DENVER – Coloradans are largely unaware that many people with prior criminal convictions – and some who still have pending cases – are allowed to vote in elections, according to new polling released Tuesday.
The poll was conducted by Public Policy Polling between Aug. 24 and 26, and was commissioned by the Colorado Criminal Justice Reform Coalition, which is a nonprofit that aims to “eliminate the overuse of the criminal justice system,” according to the organization’s website. The poll was released publicly Tuesday.
In Colorado, U.S. citizens aged 18 and older can still vote even if they have criminal convictions—so long as they meet a series of conditions, according to the organization:
- People who have been convicted of felonies or misdemeanors and who have already successfully completed their sentences are allowed to vote.
- People who are currently on probation for felony or misdemeanor convictions are allowed to vote.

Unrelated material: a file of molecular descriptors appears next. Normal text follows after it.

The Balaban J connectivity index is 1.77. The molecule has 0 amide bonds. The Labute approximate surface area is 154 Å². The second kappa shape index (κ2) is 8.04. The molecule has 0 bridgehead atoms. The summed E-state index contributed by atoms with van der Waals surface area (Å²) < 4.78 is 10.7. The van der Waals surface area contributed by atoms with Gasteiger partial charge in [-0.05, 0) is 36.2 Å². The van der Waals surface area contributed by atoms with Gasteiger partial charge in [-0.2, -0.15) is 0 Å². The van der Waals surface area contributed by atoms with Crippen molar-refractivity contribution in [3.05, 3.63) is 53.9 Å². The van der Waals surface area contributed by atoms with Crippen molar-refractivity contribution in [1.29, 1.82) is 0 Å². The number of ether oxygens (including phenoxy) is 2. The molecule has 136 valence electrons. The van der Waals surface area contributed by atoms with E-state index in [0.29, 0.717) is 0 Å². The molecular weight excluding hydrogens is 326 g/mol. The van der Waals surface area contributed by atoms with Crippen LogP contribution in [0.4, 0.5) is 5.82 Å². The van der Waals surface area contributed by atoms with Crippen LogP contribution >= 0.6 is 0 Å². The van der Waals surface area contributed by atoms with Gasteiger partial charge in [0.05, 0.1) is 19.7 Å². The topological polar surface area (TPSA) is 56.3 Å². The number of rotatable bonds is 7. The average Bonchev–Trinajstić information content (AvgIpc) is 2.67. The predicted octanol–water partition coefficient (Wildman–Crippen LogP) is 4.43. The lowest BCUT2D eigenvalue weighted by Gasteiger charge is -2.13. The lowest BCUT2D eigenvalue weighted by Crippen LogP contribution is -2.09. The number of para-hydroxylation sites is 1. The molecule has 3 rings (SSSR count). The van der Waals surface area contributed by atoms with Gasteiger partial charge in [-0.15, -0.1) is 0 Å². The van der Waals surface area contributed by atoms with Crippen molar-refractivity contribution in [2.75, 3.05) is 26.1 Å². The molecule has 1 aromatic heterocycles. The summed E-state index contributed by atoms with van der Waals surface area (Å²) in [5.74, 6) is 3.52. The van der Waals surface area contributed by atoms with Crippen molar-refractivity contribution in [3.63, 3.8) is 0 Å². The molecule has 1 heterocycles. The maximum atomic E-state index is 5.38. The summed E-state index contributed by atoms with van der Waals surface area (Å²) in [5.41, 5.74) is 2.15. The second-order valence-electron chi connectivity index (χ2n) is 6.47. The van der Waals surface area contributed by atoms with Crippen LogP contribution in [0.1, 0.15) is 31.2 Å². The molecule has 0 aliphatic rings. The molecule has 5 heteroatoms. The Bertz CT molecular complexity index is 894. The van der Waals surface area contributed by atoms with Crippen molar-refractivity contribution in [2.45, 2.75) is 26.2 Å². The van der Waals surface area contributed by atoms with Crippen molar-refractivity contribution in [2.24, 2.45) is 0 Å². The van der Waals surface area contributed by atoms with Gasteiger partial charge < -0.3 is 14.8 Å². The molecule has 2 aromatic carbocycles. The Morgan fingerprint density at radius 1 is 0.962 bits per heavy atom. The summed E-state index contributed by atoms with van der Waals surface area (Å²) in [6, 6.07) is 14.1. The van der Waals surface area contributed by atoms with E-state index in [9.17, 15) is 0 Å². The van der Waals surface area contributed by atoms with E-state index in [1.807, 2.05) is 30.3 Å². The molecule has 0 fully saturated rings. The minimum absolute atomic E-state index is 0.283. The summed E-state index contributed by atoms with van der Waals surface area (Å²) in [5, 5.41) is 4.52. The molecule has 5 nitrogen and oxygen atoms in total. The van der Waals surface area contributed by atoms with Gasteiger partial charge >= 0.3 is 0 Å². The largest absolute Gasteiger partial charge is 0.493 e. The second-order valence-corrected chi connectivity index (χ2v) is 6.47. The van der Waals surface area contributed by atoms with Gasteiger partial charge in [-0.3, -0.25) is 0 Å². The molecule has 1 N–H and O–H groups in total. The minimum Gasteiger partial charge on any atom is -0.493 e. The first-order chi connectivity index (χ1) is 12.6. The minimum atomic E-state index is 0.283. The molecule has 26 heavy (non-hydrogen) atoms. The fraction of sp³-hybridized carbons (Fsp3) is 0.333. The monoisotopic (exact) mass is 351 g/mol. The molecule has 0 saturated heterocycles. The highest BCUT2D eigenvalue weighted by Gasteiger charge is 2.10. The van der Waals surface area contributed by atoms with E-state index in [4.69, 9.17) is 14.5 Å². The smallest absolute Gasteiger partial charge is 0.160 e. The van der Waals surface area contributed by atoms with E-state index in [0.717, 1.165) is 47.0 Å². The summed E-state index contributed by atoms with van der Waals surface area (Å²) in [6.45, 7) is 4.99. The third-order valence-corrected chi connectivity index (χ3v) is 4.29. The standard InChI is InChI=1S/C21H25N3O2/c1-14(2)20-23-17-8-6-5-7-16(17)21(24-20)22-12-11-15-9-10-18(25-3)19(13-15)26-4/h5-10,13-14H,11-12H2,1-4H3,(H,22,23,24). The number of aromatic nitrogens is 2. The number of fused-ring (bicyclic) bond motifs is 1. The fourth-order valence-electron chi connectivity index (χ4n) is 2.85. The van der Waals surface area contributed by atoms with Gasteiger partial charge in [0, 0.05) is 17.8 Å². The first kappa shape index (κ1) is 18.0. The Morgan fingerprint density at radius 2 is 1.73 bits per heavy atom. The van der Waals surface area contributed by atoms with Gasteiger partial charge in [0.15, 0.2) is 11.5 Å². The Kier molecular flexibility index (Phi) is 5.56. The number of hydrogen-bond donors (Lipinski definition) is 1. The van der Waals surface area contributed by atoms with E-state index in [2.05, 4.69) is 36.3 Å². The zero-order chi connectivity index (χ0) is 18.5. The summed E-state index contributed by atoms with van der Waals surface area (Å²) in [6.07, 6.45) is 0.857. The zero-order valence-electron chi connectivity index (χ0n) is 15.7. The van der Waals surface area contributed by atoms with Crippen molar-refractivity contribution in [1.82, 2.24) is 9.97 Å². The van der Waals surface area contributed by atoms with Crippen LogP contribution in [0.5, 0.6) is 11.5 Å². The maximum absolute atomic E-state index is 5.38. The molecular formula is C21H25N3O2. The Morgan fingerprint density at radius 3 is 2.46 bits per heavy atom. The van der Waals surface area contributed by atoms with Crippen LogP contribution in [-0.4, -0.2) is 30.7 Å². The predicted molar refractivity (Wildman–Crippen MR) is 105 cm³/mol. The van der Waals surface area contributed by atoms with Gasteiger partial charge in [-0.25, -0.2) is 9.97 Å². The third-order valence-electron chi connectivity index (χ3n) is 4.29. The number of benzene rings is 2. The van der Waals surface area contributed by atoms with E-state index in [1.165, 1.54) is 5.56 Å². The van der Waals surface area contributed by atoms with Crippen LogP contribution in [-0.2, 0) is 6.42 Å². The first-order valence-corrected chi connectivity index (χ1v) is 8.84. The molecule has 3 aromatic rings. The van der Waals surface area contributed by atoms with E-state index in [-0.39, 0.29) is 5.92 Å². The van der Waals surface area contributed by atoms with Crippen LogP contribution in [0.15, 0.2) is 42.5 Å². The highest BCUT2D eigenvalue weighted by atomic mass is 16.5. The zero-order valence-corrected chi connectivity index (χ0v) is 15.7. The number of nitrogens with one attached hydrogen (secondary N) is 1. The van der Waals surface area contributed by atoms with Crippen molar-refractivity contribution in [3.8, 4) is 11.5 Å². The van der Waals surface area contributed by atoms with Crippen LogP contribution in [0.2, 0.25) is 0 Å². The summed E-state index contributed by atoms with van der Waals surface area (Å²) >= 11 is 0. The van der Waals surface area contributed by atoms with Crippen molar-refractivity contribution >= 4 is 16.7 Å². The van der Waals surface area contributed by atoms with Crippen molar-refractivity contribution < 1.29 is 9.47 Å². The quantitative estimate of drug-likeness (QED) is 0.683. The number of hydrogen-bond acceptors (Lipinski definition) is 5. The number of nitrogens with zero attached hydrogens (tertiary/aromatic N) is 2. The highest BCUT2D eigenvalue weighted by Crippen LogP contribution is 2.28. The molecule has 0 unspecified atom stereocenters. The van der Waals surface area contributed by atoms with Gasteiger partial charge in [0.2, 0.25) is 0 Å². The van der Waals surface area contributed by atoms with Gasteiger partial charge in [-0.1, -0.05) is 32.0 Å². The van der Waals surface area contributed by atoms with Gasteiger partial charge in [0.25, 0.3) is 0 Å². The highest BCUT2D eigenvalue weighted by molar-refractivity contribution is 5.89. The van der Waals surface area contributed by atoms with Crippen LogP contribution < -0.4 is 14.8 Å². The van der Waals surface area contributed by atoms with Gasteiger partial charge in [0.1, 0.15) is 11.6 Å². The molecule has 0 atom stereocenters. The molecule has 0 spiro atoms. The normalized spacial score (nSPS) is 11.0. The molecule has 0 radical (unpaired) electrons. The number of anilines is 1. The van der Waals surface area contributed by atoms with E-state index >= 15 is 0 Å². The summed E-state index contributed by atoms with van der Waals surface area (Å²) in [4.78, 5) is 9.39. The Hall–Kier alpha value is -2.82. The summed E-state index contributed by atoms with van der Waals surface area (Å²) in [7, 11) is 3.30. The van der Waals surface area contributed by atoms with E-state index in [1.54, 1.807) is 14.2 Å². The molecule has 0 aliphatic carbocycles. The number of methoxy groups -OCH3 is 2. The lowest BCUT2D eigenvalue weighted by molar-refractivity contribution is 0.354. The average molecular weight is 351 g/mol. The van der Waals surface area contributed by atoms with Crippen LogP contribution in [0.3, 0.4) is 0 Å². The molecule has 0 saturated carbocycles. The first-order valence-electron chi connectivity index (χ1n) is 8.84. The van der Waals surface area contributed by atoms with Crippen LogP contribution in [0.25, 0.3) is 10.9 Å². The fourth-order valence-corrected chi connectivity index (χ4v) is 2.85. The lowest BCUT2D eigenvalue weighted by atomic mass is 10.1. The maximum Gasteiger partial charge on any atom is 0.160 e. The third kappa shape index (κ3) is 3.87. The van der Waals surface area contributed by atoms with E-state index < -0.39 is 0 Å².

- People currently serving jail time for a misdemeanor conviction or who are awaiting trial are allowed to vote.
- People are not allowed to vote if they are serving a felony conviction but have not completed their sentence.
But according to the poll, many Coloradans aren’t aware of those rules.
The poll found that 57 percent of the 600 people surveyed for the poll knew that people could vote once they complete their sentences—but that percentage fell to 36 percent among people who didn’t identify as white or Hispanic/Latino.
“People think they have been disenfranchised by the system, so they end up not exercising their right to vote,” said CCJRC deputy director Juston Cooper in a statement. “This confusion among voters is resulting in a large segment of the population not having its voice heard. We are especially concerned about the disproportionate impact it is likely to have on black voter engagement.”
Similarly, the poll found that just 43 percent of respondents were aware that people on probation were allowed to vote, and the same percentage were aware the people in jail awaiting trial or serving a misdemeanor sentence could vote from jail.
According to state data, there are about 77,000 adults on probation in Colorado. The poll released Tuesday aims to increase awareness for the CCJRC’s campaign to increase knowledge for voters with criminal convictions.
Colorado also allows residents to register to vote online and to change their party affiliation. For more Colorado voting resources, click here.